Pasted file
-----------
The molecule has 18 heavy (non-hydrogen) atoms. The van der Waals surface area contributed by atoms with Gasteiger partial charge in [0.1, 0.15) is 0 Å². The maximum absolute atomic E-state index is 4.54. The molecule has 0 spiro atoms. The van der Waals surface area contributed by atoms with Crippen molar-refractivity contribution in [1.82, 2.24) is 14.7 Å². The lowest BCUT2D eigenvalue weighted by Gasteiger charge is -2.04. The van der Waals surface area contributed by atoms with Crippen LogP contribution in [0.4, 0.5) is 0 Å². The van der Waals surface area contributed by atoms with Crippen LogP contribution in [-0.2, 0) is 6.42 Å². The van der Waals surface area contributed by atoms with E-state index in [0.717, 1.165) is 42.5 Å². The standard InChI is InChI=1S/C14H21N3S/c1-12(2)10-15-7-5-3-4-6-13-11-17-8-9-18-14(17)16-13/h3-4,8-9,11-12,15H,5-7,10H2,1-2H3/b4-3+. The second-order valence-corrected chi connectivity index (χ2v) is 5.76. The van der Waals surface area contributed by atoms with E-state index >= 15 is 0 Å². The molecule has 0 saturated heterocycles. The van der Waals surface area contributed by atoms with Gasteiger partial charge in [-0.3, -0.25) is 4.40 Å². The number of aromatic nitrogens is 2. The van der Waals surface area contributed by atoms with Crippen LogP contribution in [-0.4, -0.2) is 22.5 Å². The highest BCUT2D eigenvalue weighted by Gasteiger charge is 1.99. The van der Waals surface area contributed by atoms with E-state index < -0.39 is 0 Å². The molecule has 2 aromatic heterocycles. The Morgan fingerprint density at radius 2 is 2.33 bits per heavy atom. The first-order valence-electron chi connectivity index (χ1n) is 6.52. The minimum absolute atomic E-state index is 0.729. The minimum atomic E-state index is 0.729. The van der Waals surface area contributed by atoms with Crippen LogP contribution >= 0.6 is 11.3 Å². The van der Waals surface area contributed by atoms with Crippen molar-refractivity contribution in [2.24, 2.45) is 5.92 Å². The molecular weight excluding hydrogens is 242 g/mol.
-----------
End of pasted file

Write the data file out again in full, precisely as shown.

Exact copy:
The molecule has 18 heavy (non-hydrogen) atoms. The van der Waals surface area contributed by atoms with Gasteiger partial charge in [0.1, 0.15) is 0 Å². The maximum absolute atomic E-state index is 4.54. The molecule has 0 spiro atoms. The van der Waals surface area contributed by atoms with Crippen molar-refractivity contribution in [1.82, 2.24) is 14.7 Å². The lowest BCUT2D eigenvalue weighted by Gasteiger charge is -2.04. The van der Waals surface area contributed by atoms with Crippen LogP contribution in [0.4, 0.5) is 0 Å². The van der Waals surface area contributed by atoms with Crippen LogP contribution in [-0.2, 0) is 6.42 Å². The van der Waals surface area contributed by atoms with E-state index in [0.717, 1.165) is 42.5 Å². The standard InChI is InChI=1S/C14H21N3S/c1-12(2)10-15-7-5-3-4-6-13-11-17-8-9-18-14(17)16-13/h3-4,8-9,11-12,15H,5-7,10H2,1-2H3/b4-3+. The second-order valence-corrected chi connectivity index (χ2v) is 5.76. The van der Waals surface area contributed by atoms with E-state index >= 15 is 0 Å². The molecule has 0 saturated heterocycles. The van der Waals surface area contributed by atoms with Gasteiger partial charge in [-0.3, -0.25) is 4.40 Å². The number of aromatic nitrogens is 2. The van der Waals surface area contributed by atoms with Crippen LogP contribution in [-0.4, -0.2) is 22.5 Å². The highest BCUT2D eigenvalue weighted by Gasteiger charge is 1.99. The van der Waals surface area contributed by atoms with E-state index < -0.39 is 0 Å². The molecule has 2 aromatic heterocycles. The Morgan fingerprint density at radius 2 is 2.33 bits per heavy atom. The first-order valence-electron chi connectivity index (χ1n) is 6.52. The minimum absolute atomic E-state index is 0.729. The minimum atomic E-state index is 0.729. The van der Waals surface area contributed by atoms with Crippen LogP contribution >= 0.6 is 11.3 Å². The van der Waals surface area contributed by atoms with Crippen molar-refractivity contribution in [2.24, 2.45) is 5.92 Å². The molecular weight excluding hydrogens is 242 g/mol.